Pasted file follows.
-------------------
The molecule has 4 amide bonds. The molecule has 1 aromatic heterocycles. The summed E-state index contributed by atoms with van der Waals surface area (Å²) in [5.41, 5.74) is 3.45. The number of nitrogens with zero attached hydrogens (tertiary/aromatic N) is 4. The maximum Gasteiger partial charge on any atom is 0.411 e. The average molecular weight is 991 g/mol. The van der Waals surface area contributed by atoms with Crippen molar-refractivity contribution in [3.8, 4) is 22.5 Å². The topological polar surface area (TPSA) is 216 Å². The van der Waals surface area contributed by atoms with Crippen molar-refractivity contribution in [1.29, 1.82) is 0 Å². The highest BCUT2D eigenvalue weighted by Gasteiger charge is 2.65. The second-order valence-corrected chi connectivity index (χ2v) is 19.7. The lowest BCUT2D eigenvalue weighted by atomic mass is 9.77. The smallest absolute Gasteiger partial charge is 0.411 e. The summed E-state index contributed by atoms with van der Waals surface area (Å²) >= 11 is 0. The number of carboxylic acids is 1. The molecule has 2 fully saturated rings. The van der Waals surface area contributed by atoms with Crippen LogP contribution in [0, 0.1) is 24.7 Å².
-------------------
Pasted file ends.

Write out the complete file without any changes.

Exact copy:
The molecule has 4 amide bonds. The molecule has 1 aromatic heterocycles. The summed E-state index contributed by atoms with van der Waals surface area (Å²) in [5.41, 5.74) is 3.45. The number of nitrogens with zero attached hydrogens (tertiary/aromatic N) is 4. The maximum Gasteiger partial charge on any atom is 0.411 e. The average molecular weight is 991 g/mol. The van der Waals surface area contributed by atoms with Crippen molar-refractivity contribution in [3.8, 4) is 22.5 Å². The topological polar surface area (TPSA) is 216 Å². The van der Waals surface area contributed by atoms with Crippen molar-refractivity contribution in [1.29, 1.82) is 0 Å². The highest BCUT2D eigenvalue weighted by Gasteiger charge is 2.65. The second-order valence-corrected chi connectivity index (χ2v) is 19.7. The lowest BCUT2D eigenvalue weighted by atomic mass is 9.77. The smallest absolute Gasteiger partial charge is 0.411 e. The summed E-state index contributed by atoms with van der Waals surface area (Å²) >= 11 is 0. The number of carboxylic acids is 1. The molecule has 2 fully saturated rings. The van der Waals surface area contributed by atoms with Crippen LogP contribution in [0, 0.1) is 24.7 Å².